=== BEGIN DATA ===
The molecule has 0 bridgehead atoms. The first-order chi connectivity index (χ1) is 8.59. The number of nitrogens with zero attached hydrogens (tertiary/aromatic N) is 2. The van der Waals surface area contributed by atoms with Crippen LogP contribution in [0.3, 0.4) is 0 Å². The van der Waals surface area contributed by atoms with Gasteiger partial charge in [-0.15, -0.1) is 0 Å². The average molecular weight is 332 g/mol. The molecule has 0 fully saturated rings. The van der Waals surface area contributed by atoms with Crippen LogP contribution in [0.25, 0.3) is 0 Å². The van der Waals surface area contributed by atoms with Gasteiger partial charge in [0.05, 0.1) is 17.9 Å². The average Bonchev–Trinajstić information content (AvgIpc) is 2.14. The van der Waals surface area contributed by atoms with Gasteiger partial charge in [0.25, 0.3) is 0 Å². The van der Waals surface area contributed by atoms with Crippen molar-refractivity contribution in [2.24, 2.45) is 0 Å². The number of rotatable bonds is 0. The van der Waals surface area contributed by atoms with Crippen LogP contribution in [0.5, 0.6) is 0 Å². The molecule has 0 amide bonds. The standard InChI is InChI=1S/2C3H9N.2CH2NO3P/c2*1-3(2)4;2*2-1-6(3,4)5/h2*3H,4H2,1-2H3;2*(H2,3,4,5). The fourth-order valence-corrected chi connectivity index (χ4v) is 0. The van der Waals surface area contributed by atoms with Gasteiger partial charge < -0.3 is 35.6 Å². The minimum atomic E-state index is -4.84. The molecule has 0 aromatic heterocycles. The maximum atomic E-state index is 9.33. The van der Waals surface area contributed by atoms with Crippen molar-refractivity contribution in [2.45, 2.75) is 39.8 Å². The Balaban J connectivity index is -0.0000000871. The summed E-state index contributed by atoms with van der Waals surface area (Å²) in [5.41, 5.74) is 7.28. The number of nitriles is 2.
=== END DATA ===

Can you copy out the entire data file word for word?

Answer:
The molecule has 0 bridgehead atoms. The first-order chi connectivity index (χ1) is 8.59. The number of nitrogens with zero attached hydrogens (tertiary/aromatic N) is 2. The van der Waals surface area contributed by atoms with Crippen LogP contribution in [0.3, 0.4) is 0 Å². The van der Waals surface area contributed by atoms with Gasteiger partial charge in [-0.15, -0.1) is 0 Å². The average molecular weight is 332 g/mol. The molecule has 0 fully saturated rings. The van der Waals surface area contributed by atoms with Crippen LogP contribution in [0.25, 0.3) is 0 Å². The van der Waals surface area contributed by atoms with Gasteiger partial charge in [0.05, 0.1) is 17.9 Å². The average Bonchev–Trinajstić information content (AvgIpc) is 2.14. The van der Waals surface area contributed by atoms with Gasteiger partial charge in [0.25, 0.3) is 0 Å². The van der Waals surface area contributed by atoms with Crippen molar-refractivity contribution in [2.24, 2.45) is 0 Å². The number of rotatable bonds is 0. The van der Waals surface area contributed by atoms with Crippen LogP contribution in [0.5, 0.6) is 0 Å². The molecule has 0 amide bonds. The standard InChI is InChI=1S/2C3H9N.2CH2NO3P/c2*1-3(2)4;2*2-1-6(3,4)5/h2*3H,4H2,1-2H3;2*(H2,3,4,5). The fourth-order valence-corrected chi connectivity index (χ4v) is 0. The van der Waals surface area contributed by atoms with Gasteiger partial charge < -0.3 is 35.6 Å². The minimum atomic E-state index is -4.84. The molecule has 0 aromatic heterocycles. The maximum atomic E-state index is 9.33. The van der Waals surface area contributed by atoms with Crippen molar-refractivity contribution in [2.45, 2.75) is 39.8 Å². The Balaban J connectivity index is -0.0000000871. The summed E-state index contributed by atoms with van der Waals surface area (Å²) in [5.41, 5.74) is 7.28. The number of nitriles is 2.